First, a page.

WHAT IT’S ABOUT When the pal of billionaire tech titan Gideon Reeves (Justin Kirk) is killed in an armed robbery, he decides to give some of his billions to the Chicago cop precinct where the murder occurred. A catch: He now runs the precinct. Some of the cops, notably Det. Theresa Murphy (Natalie Martinez), are doubtful, but they do like his gadgets, like a drone and the superfast 911 app he introduces, called APB.

MY SAY Anyone paying attention in the past 20 years knows Kirk is a gifted actor. First came his Obie winner “Love! Valour! Compassion!,” then “Angels in America,” then “Weeds,” then “Animal Practice” . . . SCCCRREEEEECH. Say what?

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OK, there was that miscue, but at least the NBC fiasco offered him some career perspective, or a variation of the Nietzsch ean “if it doesn’t kill you” decree: If it doesn’t end your career, at least you’ll choose roles more wisely the next time.

Has he picked wisely this time? Let’s safely say, not unwisely. It’s always good to have series producer Matt Nix (“Burn Notice”) in your corner, and “APB” definitely has that Nix-onian touch, best described as a joyously nerdy indulgence in all things techy, plus big explosions. (You “Burn Notice” fans know what I’m talking about.)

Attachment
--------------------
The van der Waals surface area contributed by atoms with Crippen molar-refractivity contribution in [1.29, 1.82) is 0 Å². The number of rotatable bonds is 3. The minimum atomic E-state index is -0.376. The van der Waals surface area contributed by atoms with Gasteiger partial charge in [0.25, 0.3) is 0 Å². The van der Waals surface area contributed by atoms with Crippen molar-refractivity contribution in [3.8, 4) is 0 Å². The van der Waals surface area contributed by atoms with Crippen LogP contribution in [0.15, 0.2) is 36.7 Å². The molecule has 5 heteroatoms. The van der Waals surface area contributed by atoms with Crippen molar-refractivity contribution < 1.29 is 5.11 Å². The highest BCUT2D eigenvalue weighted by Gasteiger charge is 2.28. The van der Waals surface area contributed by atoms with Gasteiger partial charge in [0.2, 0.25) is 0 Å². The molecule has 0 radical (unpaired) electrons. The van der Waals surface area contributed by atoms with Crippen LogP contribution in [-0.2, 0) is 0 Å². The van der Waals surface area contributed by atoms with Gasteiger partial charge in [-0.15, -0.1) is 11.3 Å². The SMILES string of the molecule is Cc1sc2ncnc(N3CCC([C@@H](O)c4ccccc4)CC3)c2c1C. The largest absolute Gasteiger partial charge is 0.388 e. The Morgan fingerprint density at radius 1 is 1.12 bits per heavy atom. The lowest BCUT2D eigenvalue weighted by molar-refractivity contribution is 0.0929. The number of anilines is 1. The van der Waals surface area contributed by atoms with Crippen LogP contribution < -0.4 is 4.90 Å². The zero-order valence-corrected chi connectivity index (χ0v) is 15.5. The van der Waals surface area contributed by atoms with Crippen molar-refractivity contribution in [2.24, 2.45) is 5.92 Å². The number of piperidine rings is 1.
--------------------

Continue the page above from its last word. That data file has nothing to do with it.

The show has an almost pleasing we-don’t-give-a-damn-what-you-snooty-critics-think attitude, too. This isn’t for them (er, us) anyway. It’s for you. You’ll probably like it, or some of you will. There are those aforementioned toys, especially that Swiss army knife of a drone, which does everything but give the bad guys a haircut. The Chicago locale is put to good use. The action sequences are average to above average. Kirk, meanwhile, is a cross between two of his characters from other shows: Andy Botwin (“Weeds”) and Mitchell’s boss, Charlie Bingham, on “Modern Family,” although shaded a little more toward Charlie: obnoxious, full of himself, but not without heart (if you can find it).

“APB” is also built on an interesting idea (seriously). There are plenty of third-party 911 apps out there to address the shortcomings of the National 911 Program, which is in the midst of a massive overhaul at the moment. “APB” could be a glimpse of the future — or at least make the case that it can’t come soon enough.

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BOTTOM LINE A not nearly as bad (as you feared) cop procedural, plus toys that go boom.